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EC FOR RAPE SURVIVORS A Human Rights and Public Health Imperative (на английском языке)

According to new estimates from the World Health Organization (WHO), one-third of women worldwide will experience violence in their lifetimes; an estimated 7.2% of women will be sexually assaulted by a stranger and many more (23-36%, depending on region) will experience unwanted sex from an intimate partner.1To add to the physical and psychological trauma of rape, victims of sexual violence also risk unwanted pregnancy and exposure to sexually transmitted infections (STIs), including HIV/AIDS. Sexually assaulted women (and men) require a range of emotional, psychological, and medical care. Medical services for post-rape care should include prophylaxis against STIs, including HIV, and emergency contraception (EC) to reduce the risk of pregnancy. While HIV prophylaxis is often provided, EC is not so frequently offered, despite the fact that the risk of pregnancy is higher than the risk of HIV.2,3 Emergency contraception must be readily available in emergency care facilities as both a human rights and public health imperative.

About emergency contraception

Emergency contraceptive pills (ECPs), sometimes called the "morning after pill," can be used to prevent pregnancy for up to 120 hours (five days) after unprotected sex, as often occurs during forced or coerced sex. ECPs should be taken as soon as possible after unprotected intercourse because they are ineffective once a woman is close to ovulation; therefore, prompt access is critical. Levonorgestrel ECPs, the most commonly-available form, primarily work by preventing ovulation;4,5 they cannot terminate or interfere
with an established pregnancy. ECPs reduce the risk of pregnancy by up to half and possibly by as much as 80-90% for one act of unprotected sex. If a dedicated EC product is not available, higher dosages of combined oral contraceptives, a regimen known as the "Yuzpe method," can be used as emergency contraception instead. (For more information on the Yuzpe regimen, please visit

Although some governments and providers impose age restrictions on ECP access, ECPs are safe and effective for females of all ages. Therefore, all female survivors of rape, no matter their age, can and should be offered emergency contraception, if they have reached puberty or are otherwise believed to be at risk of pregnancy.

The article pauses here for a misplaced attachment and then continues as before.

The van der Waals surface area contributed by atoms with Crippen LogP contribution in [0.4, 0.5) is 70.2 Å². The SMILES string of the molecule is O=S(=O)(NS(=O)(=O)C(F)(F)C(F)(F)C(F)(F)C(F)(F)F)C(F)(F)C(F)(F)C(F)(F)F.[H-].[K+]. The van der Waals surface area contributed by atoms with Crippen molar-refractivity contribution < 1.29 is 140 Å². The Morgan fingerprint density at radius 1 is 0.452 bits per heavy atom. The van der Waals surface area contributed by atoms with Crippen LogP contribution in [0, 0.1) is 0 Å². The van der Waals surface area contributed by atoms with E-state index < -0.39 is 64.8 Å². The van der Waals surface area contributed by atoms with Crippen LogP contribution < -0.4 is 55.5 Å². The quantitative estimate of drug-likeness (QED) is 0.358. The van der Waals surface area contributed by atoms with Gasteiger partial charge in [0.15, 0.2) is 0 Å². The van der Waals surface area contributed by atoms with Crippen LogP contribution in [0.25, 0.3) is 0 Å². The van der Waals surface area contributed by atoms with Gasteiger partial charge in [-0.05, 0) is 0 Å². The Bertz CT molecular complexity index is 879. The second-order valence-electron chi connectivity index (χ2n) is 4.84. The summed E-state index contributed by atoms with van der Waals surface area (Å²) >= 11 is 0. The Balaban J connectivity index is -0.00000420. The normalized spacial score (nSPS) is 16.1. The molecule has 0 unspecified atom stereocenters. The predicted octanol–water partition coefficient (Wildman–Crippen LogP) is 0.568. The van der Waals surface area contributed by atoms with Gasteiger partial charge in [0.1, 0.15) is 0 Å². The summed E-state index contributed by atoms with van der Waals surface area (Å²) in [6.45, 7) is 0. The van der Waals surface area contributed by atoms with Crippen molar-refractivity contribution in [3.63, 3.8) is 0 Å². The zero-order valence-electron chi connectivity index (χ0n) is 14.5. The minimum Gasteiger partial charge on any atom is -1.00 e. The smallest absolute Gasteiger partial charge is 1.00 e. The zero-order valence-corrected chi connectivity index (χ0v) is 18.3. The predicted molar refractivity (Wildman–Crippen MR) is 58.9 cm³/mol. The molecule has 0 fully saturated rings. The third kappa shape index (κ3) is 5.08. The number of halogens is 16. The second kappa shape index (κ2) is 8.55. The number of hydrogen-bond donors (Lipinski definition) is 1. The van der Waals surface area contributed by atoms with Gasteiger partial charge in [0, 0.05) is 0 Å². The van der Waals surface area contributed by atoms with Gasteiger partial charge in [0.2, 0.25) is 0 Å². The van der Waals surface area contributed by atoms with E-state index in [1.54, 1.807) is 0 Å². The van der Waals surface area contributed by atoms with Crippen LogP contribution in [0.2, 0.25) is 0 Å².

Some countries require a pregnancy test before ECPs can be administered as part of post-rape care. However, guidance from the WHO and others does not support pregnancy testing; ECPs will not work if a woman is already pregnant and will not harm an existing pregnancy.6,7 In addition to ECPs, the Copper Intrauterine Device (IUD) can also be used as emergency contraception, including in post-rape care. The Copper IUD is the most effective method of emergency contraception, at close to 100% effectiveness, and it is safe for women of any age or parity, including those who have never had children. Although many providers and health care settings do not offer the IUD for post-rape care,
IUDs can be offered as an EC option to survivors of sexual assault with simultaneous STI testing and prophylactic treatment, as long as informed consent protocols are carefully followed and collection of forensic evidence is not compromised.8 In settings in which providers are trained on IUD insertion, they can offer an IUD as one emergency contraceptive option, in addition to the option of EC pills, and allow women to
choose their preferred method.

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